In Wald Chapter 10, he discusses the initial value formalism of electromagnetism - how Maxwell's equations are actually a system of three equations plus an initial value constraint, and how we can resolve this issue by fixing a gauge. He took the Lorenz gauge $\partial_{\mu}A^{\mu}$, in which Maxwell's equations become $\partial^2A_{\nu} = 0$, and showed that as $\partial^2(\partial_{\mu}A^{\mu})=0$, if the Lorenz gauge holds initially, it will hold throughout. So, he showed that for any initial values of $A_{\mu}$ and $n^{\mu}A_{\mu}$ given on a spacelike hypersurface with normal $n^{\mu}$, Maxwell's equations have a unique solution (upto gauge transformation) which depends continuously on the initial parameters.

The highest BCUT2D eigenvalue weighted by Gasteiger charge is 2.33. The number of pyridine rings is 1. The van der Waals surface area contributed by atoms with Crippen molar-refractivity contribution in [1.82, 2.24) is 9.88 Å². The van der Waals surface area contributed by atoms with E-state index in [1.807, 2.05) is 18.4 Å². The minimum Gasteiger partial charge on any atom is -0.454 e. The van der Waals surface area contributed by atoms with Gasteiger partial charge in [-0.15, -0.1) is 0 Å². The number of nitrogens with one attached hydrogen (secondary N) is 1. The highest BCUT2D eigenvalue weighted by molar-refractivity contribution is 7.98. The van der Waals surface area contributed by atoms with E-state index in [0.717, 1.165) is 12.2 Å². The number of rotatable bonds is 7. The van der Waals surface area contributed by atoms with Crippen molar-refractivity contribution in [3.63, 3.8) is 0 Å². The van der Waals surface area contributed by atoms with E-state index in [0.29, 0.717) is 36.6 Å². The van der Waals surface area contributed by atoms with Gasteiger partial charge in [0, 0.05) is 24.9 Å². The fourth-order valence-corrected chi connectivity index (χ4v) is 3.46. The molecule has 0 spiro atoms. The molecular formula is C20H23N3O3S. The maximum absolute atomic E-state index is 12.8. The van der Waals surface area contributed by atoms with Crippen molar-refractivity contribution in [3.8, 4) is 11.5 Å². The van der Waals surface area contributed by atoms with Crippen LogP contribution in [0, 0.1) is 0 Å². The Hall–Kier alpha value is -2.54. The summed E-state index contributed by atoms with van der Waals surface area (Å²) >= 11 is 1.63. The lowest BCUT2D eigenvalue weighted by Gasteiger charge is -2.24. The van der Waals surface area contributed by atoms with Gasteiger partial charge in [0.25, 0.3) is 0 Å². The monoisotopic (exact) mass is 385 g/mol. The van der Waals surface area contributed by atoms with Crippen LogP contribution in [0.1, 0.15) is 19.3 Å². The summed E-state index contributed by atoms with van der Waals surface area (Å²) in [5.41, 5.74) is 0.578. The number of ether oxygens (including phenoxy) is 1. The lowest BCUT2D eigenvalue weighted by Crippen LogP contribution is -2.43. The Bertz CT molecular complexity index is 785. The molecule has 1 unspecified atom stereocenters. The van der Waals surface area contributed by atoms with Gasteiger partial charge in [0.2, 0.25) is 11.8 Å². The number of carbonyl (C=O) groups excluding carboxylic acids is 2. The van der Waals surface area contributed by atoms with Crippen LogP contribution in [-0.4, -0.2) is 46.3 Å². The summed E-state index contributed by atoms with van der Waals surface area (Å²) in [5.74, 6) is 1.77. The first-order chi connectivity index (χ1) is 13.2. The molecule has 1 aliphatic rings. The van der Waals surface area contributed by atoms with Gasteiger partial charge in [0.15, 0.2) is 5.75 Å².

I was interested in whether we can do something like this for the Yang-Mills equations, and so tried to imitate the EM proof. However, I faced a problem with the gauge fixing. I was not able to show that the Lorenz gauge for the Yang-Mills equations holds throughout, and so was not able to proceed from there.

So, is it possible to have an initial value formulation of Yang-Mills equations just as for Maxwell's equations?



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